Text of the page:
cott may be best known for its top-shelf carbon bikes, but the company has quietly added to its apparel and accessory line. The Vanish, which likely won’t be available in the United States until next spring, is one of the company’s newest items and represents its commitment to building high-tech helmets. Designed for members of the Scott-Swisspower World Cup cross-country team, the $160 Vanish is light, comfortable and stocked with enough vents to keep you cool when summer winds swirl like a convection oven. At only 210 grams (230 with visor), it’s one of the lightest XC helmets available, yet still features a fully adjustable (and comfortable) dialoperated retention system. While many “all-mountain” helmets have incorporated larger skate-style profiles for more protection, the minimalist Vanish feels small and breezy. Even though it lacks a large coverage area, it still offers plenty of crash protection, courtesy of Scott’s “Conehead” structure. The design uses dual-density EPS foam molded together in a wave like pattern that increases surface area between the two materials to better distribute impact forces. (Part of the delay in bringing the helmet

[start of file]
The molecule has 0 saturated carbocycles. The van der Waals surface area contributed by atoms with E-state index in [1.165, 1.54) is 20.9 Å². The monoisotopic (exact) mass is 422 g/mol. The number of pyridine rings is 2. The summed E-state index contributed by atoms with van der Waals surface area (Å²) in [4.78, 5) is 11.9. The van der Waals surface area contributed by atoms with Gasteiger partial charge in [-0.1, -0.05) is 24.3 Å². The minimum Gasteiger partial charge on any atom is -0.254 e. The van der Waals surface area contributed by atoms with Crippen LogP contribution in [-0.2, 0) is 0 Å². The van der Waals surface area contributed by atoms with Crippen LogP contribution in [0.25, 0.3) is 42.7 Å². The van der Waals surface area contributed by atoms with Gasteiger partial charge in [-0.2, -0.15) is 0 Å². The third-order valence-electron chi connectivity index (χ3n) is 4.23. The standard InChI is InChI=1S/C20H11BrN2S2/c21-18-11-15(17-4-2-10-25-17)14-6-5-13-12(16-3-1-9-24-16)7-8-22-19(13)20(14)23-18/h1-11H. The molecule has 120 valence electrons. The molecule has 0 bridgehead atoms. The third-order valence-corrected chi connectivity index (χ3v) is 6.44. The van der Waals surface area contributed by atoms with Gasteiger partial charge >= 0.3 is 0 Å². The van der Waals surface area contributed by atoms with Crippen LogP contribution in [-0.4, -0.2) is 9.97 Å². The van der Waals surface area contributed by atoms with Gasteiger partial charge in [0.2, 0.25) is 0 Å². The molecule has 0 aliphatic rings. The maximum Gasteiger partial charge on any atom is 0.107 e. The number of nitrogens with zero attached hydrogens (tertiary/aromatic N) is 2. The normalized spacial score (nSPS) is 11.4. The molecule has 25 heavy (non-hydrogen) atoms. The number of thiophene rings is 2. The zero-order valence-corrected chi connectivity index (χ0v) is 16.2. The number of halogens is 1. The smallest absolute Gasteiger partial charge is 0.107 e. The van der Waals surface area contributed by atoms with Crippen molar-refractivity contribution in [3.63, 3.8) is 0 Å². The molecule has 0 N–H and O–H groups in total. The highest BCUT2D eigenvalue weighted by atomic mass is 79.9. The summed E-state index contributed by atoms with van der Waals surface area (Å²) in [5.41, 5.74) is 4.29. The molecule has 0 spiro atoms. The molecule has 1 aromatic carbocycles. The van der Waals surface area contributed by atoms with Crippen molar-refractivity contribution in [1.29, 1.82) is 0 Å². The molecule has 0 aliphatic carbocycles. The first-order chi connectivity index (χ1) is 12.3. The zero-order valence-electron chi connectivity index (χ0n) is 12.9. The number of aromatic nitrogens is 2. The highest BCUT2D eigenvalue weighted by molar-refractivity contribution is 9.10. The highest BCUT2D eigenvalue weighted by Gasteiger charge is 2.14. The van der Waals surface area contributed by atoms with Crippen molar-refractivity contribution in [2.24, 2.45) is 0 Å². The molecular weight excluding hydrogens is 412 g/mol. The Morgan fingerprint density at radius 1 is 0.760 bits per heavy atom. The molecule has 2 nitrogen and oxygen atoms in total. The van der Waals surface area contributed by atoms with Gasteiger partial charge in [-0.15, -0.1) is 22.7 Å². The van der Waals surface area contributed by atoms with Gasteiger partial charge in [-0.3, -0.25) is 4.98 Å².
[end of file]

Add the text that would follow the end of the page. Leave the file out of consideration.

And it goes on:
into the U.S. is that it still needs to pass CPSC tests, which Scott expects will happen early next year). Although the Vanish’s chinstraps aren’t integrated into the shell—a design that can makes it easier to put on a helmet but adds weight— they are comfortable and not prone to twisting. To save grams, Scott abandoned the adjustment clips found on most helmets and instead sews the y-strap and chin strap together. After several weeks of use, which included an endurance race, 8-hour trail rides and several shorter laps on our local trails, we found the Vanish to be one of the more comfortable helmets we’ve tested. Like the name implies, it feels like the helmet is not even there. Yes, you sacrifice some protection compared to more all-mountain-style lids, but XC racers and anyone else who enjoys long rides will appreciate the lightweight and well-ventilated Vanish. Can’t wait for the top-shelf Vanish to make its arrival here? Check out the XC-oriented Wit or any of Scott’s other promising models, which are available now. And stay tuned for a full review on the Wit.